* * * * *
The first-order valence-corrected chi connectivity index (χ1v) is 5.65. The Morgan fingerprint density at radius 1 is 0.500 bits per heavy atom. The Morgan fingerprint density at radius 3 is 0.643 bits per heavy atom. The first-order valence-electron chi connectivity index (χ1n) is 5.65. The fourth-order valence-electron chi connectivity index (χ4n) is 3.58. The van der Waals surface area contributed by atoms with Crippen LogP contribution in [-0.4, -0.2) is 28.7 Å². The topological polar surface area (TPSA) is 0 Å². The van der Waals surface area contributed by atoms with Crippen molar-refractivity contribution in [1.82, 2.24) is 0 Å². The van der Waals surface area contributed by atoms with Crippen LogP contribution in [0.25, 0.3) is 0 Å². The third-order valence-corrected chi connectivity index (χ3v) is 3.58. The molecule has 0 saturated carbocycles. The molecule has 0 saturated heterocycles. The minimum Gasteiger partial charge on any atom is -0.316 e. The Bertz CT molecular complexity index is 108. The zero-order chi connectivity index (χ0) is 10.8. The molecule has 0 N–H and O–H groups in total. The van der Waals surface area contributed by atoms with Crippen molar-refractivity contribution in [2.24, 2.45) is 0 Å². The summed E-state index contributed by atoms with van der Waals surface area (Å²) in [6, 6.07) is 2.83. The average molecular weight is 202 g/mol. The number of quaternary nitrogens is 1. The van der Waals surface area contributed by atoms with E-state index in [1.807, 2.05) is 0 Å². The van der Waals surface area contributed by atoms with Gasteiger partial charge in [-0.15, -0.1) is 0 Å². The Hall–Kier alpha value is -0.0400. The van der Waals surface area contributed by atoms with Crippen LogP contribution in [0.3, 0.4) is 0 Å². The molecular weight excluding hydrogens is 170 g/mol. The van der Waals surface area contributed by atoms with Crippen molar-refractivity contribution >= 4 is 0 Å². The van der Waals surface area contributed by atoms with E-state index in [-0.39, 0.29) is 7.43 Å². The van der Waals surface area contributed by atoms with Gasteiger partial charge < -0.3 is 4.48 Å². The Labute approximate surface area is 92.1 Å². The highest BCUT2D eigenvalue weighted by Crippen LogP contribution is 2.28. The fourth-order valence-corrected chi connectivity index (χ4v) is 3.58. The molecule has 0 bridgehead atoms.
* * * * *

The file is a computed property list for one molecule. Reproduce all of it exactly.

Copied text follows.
The first-order valence-corrected chi connectivity index (χ1v) is 5.65. The Morgan fingerprint density at radius 1 is 0.500 bits per heavy atom. The Morgan fingerprint density at radius 3 is 0.643 bits per heavy atom. The first-order valence-electron chi connectivity index (χ1n) is 5.65. The fourth-order valence-electron chi connectivity index (χ4n) is 3.58. The van der Waals surface area contributed by atoms with Crippen LogP contribution in [-0.4, -0.2) is 28.7 Å². The topological polar surface area (TPSA) is 0 Å². The van der Waals surface area contributed by atoms with Crippen molar-refractivity contribution in [1.82, 2.24) is 0 Å². The van der Waals surface area contributed by atoms with Crippen LogP contribution in [0.25, 0.3) is 0 Å². The third-order valence-corrected chi connectivity index (χ3v) is 3.58. The molecule has 0 saturated carbocycles. The molecule has 0 saturated heterocycles. The minimum Gasteiger partial charge on any atom is -0.316 e. The Bertz CT molecular complexity index is 108. The zero-order chi connectivity index (χ0) is 10.8. The molecule has 0 N–H and O–H groups in total. The van der Waals surface area contributed by atoms with Crippen molar-refractivity contribution in [2.24, 2.45) is 0 Å². The summed E-state index contributed by atoms with van der Waals surface area (Å²) in [6, 6.07) is 2.83. The average molecular weight is 202 g/mol. The number of quaternary nitrogens is 1. The van der Waals surface area contributed by atoms with E-state index in [1.807, 2.05) is 0 Å². The van der Waals surface area contributed by atoms with Gasteiger partial charge in [-0.15, -0.1) is 0 Å². The Hall–Kier alpha value is -0.0400. The van der Waals surface area contributed by atoms with Crippen LogP contribution in [0.3, 0.4) is 0 Å². The molecular weight excluding hydrogens is 170 g/mol. The van der Waals surface area contributed by atoms with Crippen molar-refractivity contribution >= 4 is 0 Å². The van der Waals surface area contributed by atoms with E-state index in [-0.39, 0.29) is 7.43 Å². The van der Waals surface area contributed by atoms with Gasteiger partial charge < -0.3 is 4.48 Å². The Labute approximate surface area is 92.1 Å². The highest BCUT2D eigenvalue weighted by Crippen LogP contribution is 2.28. The fourth-order valence-corrected chi connectivity index (χ4v) is 3.58. The molecule has 0 bridgehead atoms.